common app essay format
Either option is possible, but at Studential we recommend using the word processing tool as it allows you to easily plan, check and correct your essay while offline.
To double check the Common Application across all sections including your essay, you’ll need to fully complete every field and requirement and start the submission process. At this time you’ll have the option to save a pdf version to your computer.
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Regardless of how you will end up submitting your essay, you should draft it in a word processor. This will help you keep track of word count, let you use spell check, and so on.
Once you’ve completed your outline, turn your attention to your introduction. It needs background (but not too much) so the reader can easily grasp what you’re saying and relate it to their world.
Here we explain how to put together a well-structured Common App essay that will help make yours stand out from the crowd.
4. It’s all in the details: What is the difference between these two sentences? 1. My favorite activities included fishing and cooking my daily catch. 2. My friends and I woke up early every morning to catch bass on Lake Michigan, cooking our spoils with herbs picked from a local farm. In the first sentence, we understand that you enjoyed certain activities. In the second, yes, we know you like fishing but we also understand your commitment to an activity you engaged in every day and recognize that your fishing trips are a social effort. There is a sense of time and place- we can see the setting, smell the herbs. With a few extra words, sentence two tells us much more about your fishing experience. Many students have a tendency to skew generic in the telling of their personal stories. What makes an essay memorable is often the sum of the little things. If you can paint a clear picture for your reader by providing details, you are much more likely to lodge a marker in their memories.
5. If Nothing Else, Entertain: Imagine you’re a college essay reader at an upstanding academic institution and it is your job to read dozens of essays a day, every day, for weeks on end. Ninety percent of the essays that pass your desk are stone-cold boring, and maybe ten percent break through the fuzz and force you to pay attention. As an applicant, you want your essay to shine a bright light in the face of that oft-bored reader. No matter what your subject, serious, uplifting, sentimental or pithy, your essay should aim to entertain. This will require many elements working together in harmony. You will need a compelling subject, a direct and powerful narrative, impeccable grammar and a memorable style. A little laughter never hurts either. It is often hard to know whether an essay is truly entertaining until the end stages of writing, but when you are reading over your drafts, the question should always be in the back of your mind: Is this essay fun to read? Some students achieve entertainment value by being controversial. Others load their pieces with comic relief. Some are able to describe events in such detail that a reader simply must get to the end of the essay. No matter what tactics you end up using, your goal should be effortless and compelling readability.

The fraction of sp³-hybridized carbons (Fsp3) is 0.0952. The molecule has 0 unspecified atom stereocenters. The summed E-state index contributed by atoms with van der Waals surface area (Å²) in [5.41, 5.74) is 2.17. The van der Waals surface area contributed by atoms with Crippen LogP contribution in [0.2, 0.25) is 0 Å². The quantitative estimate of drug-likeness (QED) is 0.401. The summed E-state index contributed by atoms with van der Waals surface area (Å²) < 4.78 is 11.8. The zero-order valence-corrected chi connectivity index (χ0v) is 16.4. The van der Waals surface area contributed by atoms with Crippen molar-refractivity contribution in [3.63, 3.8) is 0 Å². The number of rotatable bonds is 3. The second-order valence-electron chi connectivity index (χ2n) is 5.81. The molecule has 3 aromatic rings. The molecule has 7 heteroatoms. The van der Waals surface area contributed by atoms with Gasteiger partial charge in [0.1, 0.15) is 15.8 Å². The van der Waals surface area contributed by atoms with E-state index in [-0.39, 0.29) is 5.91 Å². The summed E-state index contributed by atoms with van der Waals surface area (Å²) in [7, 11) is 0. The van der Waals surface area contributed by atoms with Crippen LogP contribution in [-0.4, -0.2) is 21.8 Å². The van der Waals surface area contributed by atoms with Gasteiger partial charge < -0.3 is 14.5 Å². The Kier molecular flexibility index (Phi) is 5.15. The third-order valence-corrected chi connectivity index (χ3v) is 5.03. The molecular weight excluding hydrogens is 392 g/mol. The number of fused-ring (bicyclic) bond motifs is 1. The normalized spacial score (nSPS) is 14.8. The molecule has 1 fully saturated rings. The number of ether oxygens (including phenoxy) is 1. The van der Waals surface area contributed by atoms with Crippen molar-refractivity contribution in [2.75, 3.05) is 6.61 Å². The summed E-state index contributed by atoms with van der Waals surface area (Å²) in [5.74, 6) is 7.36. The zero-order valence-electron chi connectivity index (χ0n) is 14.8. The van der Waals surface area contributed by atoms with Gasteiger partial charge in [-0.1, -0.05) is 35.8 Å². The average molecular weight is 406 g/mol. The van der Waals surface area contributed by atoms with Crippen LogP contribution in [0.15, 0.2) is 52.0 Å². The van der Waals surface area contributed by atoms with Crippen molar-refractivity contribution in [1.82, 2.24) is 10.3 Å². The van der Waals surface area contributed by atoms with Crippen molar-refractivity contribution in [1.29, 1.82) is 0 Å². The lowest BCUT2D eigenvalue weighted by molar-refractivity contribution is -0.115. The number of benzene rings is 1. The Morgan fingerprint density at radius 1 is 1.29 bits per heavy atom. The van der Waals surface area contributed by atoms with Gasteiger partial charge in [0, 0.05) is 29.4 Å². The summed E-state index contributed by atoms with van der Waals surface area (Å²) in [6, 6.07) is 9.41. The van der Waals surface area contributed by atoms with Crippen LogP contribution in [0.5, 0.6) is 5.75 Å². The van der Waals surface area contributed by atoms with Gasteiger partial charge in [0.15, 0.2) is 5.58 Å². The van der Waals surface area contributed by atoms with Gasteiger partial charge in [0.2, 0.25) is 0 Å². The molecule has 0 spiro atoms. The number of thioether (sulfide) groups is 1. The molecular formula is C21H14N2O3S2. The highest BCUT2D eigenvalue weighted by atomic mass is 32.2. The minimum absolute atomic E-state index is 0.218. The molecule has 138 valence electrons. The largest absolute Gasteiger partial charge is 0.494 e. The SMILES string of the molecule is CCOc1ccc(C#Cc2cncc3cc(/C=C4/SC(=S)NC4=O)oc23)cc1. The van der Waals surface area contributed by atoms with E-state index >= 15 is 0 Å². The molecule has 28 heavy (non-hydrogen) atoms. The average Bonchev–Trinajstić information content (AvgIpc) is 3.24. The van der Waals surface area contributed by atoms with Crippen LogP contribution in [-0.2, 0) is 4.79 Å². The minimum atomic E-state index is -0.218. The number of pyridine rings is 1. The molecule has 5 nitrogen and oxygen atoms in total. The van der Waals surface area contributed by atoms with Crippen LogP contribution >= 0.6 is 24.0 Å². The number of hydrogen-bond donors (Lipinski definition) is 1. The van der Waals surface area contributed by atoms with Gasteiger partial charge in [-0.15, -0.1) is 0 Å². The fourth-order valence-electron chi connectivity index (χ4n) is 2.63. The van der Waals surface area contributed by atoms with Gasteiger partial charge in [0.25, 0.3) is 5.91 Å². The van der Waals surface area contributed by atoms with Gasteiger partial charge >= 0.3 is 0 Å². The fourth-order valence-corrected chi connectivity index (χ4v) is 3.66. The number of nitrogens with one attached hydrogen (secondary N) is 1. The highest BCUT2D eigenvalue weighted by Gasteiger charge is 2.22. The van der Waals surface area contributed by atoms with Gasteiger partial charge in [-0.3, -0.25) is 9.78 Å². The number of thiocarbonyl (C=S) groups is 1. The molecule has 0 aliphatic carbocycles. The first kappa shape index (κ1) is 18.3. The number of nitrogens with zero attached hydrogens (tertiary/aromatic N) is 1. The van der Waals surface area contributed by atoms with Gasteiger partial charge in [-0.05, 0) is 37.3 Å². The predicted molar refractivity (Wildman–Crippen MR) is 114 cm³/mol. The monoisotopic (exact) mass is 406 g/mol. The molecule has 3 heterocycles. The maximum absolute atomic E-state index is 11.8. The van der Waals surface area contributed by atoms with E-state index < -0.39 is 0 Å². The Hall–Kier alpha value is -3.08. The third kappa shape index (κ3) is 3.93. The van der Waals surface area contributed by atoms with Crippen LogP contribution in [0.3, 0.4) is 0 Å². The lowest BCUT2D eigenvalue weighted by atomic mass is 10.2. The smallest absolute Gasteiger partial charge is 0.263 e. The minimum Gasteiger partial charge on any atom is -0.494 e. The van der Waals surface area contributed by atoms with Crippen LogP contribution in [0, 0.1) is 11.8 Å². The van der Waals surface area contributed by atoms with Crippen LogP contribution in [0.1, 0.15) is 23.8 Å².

Participated in…led…managed…contributed to. When completing the “Activities” portion of the application, it’s always best to use a variety of “action verbs” to describe your extra-curricular involvement. On the new Common Application, applicants no longer have the benefit of seeing all of their activities on the same page, making it difficult to know if your descriptions sound a bit monotonous. Our suggestion? Draft your activity details in a Word document, and then cut and paste them into the Common Application. This way you can ensure that you’re using a range of colorful verbs. Don’t forget that you have 50 characters to list your position/leadership and 150 characters to describe your details, honors, and accomplishments.
4. Where is the print preview button?